Hi Michwo

Thanks for your comments.   Yes - I'm afraid there are quite a lot of unforced errors in this piece, as well as 'batter' there are two 'padding downstairs'!   Not being very good with computers, for some reason I had quite a bit of trouble posting this and I thought I had changed things but apparently not.

I'm glad you are finding this interesting.   Being slightly older than you (but not wiser, I am afraid), I vaguely remember some things although I, myself, was not born until 1940.  However, I have spoken to folk slightly older than myself and they told me some interesting tidbits that for some reason has slipped under the radar and these facts come out later in the novel.  You are right about Georg although you will not meet him until Chapter 3 - if you stay the course.

Very interesting to hear about your parents - did you discuss the war with them?  So often, we have history on our doorsteps but for some reason we do not recognise it at the time.   My father was found to be unfit for military service because of a heart murmur and I know that he was devastated about this.   And, of course, a lot of people who had a 'bad' war simply did not want to talk about it.

Best wishes


Chestersmummy at 21:41 on 08 December 2016  Report this post

As your mother was an auxiliary fire fighter - have you read 'The Night Watch' by Sarah Waters.  Excellent book although, come to think of it, I think the heroine was an auxiliary ambulance driver.



michwo at 23:44 on 08 December 2016  Report this post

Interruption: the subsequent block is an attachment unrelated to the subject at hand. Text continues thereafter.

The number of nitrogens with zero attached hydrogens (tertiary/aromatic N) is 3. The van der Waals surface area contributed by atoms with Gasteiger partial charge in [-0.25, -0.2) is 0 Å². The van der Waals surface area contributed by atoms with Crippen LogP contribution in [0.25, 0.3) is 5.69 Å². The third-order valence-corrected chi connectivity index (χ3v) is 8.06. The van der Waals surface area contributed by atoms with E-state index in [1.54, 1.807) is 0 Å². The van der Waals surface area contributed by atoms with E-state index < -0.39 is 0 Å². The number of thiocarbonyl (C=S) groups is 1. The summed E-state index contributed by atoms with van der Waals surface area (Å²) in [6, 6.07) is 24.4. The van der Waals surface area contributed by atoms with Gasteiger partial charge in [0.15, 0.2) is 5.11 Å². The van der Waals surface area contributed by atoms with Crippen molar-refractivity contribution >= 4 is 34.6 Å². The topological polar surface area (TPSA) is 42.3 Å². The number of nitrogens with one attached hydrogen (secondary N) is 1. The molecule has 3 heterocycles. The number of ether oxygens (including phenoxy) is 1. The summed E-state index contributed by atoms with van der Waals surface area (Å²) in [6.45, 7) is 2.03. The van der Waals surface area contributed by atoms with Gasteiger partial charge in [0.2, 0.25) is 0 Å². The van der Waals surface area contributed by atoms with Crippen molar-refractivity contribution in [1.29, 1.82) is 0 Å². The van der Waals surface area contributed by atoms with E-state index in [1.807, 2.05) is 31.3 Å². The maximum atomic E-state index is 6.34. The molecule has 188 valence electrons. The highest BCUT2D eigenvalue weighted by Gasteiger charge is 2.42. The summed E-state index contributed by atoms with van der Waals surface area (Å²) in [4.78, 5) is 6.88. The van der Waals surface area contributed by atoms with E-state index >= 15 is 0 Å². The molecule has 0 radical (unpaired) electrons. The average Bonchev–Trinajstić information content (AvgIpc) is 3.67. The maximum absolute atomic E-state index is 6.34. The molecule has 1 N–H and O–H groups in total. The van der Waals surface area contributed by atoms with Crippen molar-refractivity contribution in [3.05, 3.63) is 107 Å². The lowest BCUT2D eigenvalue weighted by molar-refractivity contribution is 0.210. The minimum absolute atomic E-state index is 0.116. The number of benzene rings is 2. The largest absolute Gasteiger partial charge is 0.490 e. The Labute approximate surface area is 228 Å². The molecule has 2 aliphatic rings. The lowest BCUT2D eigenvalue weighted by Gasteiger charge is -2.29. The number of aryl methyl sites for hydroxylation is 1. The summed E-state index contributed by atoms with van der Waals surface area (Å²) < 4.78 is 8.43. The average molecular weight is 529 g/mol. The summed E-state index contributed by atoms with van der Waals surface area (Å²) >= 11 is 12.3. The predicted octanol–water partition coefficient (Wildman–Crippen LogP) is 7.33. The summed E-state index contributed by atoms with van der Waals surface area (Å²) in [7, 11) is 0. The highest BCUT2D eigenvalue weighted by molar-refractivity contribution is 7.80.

Hi Janet,
I did talk a bit to my parents about World War II.  My father brought back Japanese Invasion money from Hong Kong with Emperor Hirohito's face on crisp uncirculated banknotes.  He was even offered a samurai sword, but declined!
My mother saw a Messerschmidt 101 flying low over Dukinfield Town Hall and could even see the pilot in the cockpit.  She may even have been brave enough to wave at him, though I doubt I would have been!  I may well have a look at the Sarah Waters book you mention.

Chestersmummy at 16:23 on 09 December 2016  Report this post
Gosh, your mother must have been brave.  I expect that's why she was a fire-fighter.   One of my aunts was sent to Devonshire because it was thought she would be safer but she was machine-gunned in the street - the gunner missed fortunately - I don't know whether there were any other casualties.   Anyway it just goes to show, doesn't it?  Fact can be much stranger than fiction which is probably why your pieces are so interesting.


michwo at 17:10 on 09 December 2016  Report this post
Flattery will get you everywhere, Janet, with me as I always crave it, but seldom get it!
I think my stories so far have been hard going for readers not clued in to the immediate historical background of them and "Olivier Brusson" in CC is probably no exception, though it is quite short.  If you read it and want to leave a comment, just say what you genuinely think - I won't be offended honestly!

Chestersmummy at 22:27 on 10 December 2016  Report this post
Hi Michwo

I did comment on Olivier Brusson - didn't you get my post?


Catkin at 23:19 on 10 December 2016  Report this post
Hello, Janet and Michwo. I'll get to this next chapter soon Janet, honest.